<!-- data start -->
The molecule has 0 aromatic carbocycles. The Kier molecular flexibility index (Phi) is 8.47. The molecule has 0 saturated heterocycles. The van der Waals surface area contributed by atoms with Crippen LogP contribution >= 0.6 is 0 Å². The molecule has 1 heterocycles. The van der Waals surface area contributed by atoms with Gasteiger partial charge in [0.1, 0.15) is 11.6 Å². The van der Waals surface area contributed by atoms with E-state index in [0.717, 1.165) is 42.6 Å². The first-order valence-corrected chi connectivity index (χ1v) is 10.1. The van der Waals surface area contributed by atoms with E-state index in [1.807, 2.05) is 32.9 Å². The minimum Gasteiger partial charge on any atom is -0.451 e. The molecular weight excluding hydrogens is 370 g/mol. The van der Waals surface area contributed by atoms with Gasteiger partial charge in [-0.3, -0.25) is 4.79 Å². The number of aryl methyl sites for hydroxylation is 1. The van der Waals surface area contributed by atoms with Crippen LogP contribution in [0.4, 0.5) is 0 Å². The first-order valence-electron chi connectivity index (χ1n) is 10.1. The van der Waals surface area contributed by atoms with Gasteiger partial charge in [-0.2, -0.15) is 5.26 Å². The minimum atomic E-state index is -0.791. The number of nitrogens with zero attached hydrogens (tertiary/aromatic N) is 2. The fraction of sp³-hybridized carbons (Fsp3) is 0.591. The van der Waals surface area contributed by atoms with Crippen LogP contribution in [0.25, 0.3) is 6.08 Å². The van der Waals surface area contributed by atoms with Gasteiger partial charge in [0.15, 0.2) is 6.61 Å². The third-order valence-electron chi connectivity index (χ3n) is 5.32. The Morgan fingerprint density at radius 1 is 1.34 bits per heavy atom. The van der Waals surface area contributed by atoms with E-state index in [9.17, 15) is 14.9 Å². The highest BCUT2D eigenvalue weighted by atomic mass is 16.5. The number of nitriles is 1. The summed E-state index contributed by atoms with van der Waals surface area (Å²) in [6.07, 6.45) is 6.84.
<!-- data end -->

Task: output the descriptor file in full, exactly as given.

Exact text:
The molecule has 0 aromatic carbocycles. The Kier molecular flexibility index (Phi) is 8.47. The molecule has 0 saturated heterocycles. The van der Waals surface area contributed by atoms with Crippen LogP contribution >= 0.6 is 0 Å². The molecule has 1 heterocycles. The van der Waals surface area contributed by atoms with Gasteiger partial charge in [0.1, 0.15) is 11.6 Å². The van der Waals surface area contributed by atoms with E-state index in [0.717, 1.165) is 42.6 Å². The first-order valence-corrected chi connectivity index (χ1v) is 10.1. The van der Waals surface area contributed by atoms with E-state index in [1.807, 2.05) is 32.9 Å². The minimum Gasteiger partial charge on any atom is -0.451 e. The molecular weight excluding hydrogens is 370 g/mol. The van der Waals surface area contributed by atoms with Gasteiger partial charge in [-0.3, -0.25) is 4.79 Å². The number of aryl methyl sites for hydroxylation is 1. The van der Waals surface area contributed by atoms with Crippen LogP contribution in [0.4, 0.5) is 0 Å². The first-order valence-electron chi connectivity index (χ1n) is 10.1. The van der Waals surface area contributed by atoms with Gasteiger partial charge in [-0.2, -0.15) is 5.26 Å². The minimum atomic E-state index is -0.791. The number of nitrogens with zero attached hydrogens (tertiary/aromatic N) is 2. The fraction of sp³-hybridized carbons (Fsp3) is 0.591. The van der Waals surface area contributed by atoms with Crippen LogP contribution in [0.25, 0.3) is 6.08 Å². The van der Waals surface area contributed by atoms with Gasteiger partial charge in [0.15, 0.2) is 6.61 Å². The third-order valence-electron chi connectivity index (χ3n) is 5.32. The Morgan fingerprint density at radius 1 is 1.34 bits per heavy atom. The van der Waals surface area contributed by atoms with E-state index in [9.17, 15) is 14.9 Å². The highest BCUT2D eigenvalue weighted by atomic mass is 16.5. The number of nitriles is 1. The summed E-state index contributed by atoms with van der Waals surface area (Å²) in [6.07, 6.45) is 6.84.